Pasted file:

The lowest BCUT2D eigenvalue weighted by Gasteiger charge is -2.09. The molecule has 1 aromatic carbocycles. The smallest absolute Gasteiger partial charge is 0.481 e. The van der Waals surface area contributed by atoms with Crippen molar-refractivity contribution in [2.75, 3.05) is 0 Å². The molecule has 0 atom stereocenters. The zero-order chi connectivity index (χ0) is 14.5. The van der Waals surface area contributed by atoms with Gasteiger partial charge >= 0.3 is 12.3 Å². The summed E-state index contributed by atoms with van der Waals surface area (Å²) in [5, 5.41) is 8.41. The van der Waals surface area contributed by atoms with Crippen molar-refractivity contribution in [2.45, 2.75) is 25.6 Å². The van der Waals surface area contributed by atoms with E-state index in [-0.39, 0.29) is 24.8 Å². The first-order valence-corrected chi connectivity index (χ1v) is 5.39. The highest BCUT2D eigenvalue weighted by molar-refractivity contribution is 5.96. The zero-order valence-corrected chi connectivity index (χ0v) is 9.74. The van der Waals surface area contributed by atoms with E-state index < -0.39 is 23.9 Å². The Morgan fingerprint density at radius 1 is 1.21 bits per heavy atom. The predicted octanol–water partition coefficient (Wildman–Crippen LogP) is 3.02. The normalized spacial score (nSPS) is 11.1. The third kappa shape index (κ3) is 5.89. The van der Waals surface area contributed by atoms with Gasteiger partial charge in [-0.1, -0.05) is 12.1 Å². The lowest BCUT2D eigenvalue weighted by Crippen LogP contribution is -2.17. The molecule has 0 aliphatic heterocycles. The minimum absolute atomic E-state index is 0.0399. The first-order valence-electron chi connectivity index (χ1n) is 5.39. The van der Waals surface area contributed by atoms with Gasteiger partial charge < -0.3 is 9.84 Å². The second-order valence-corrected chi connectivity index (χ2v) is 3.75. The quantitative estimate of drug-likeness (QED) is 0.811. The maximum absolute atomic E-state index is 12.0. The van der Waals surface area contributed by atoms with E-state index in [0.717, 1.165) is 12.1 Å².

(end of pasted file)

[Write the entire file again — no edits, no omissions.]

The lowest BCUT2D eigenvalue weighted by Gasteiger charge is -2.09. The molecule has 1 aromatic carbocycles. The smallest absolute Gasteiger partial charge is 0.481 e. The van der Waals surface area contributed by atoms with Crippen molar-refractivity contribution in [2.75, 3.05) is 0 Å². The molecule has 0 atom stereocenters. The zero-order chi connectivity index (χ0) is 14.5. The van der Waals surface area contributed by atoms with Gasteiger partial charge >= 0.3 is 12.3 Å². The summed E-state index contributed by atoms with van der Waals surface area (Å²) in [5, 5.41) is 8.41. The van der Waals surface area contributed by atoms with Crippen molar-refractivity contribution in [2.45, 2.75) is 25.6 Å². The van der Waals surface area contributed by atoms with E-state index in [-0.39, 0.29) is 24.8 Å². The first-order valence-corrected chi connectivity index (χ1v) is 5.39. The highest BCUT2D eigenvalue weighted by molar-refractivity contribution is 5.96. The zero-order valence-corrected chi connectivity index (χ0v) is 9.74. The van der Waals surface area contributed by atoms with E-state index < -0.39 is 23.9 Å². The Morgan fingerprint density at radius 1 is 1.21 bits per heavy atom. The predicted octanol–water partition coefficient (Wildman–Crippen LogP) is 3.02. The normalized spacial score (nSPS) is 11.1. The third kappa shape index (κ3) is 5.89. The van der Waals surface area contributed by atoms with Gasteiger partial charge in [-0.1, -0.05) is 12.1 Å². The lowest BCUT2D eigenvalue weighted by Crippen LogP contribution is -2.17. The molecule has 0 aliphatic heterocycles. The minimum absolute atomic E-state index is 0.0399. The first-order valence-electron chi connectivity index (χ1n) is 5.39. The van der Waals surface area contributed by atoms with Gasteiger partial charge < -0.3 is 9.84 Å². The second-order valence-corrected chi connectivity index (χ2v) is 3.75. The quantitative estimate of drug-likeness (QED) is 0.811. The maximum absolute atomic E-state index is 12.0. The van der Waals surface area contributed by atoms with E-state index in [0.717, 1.165) is 12.1 Å².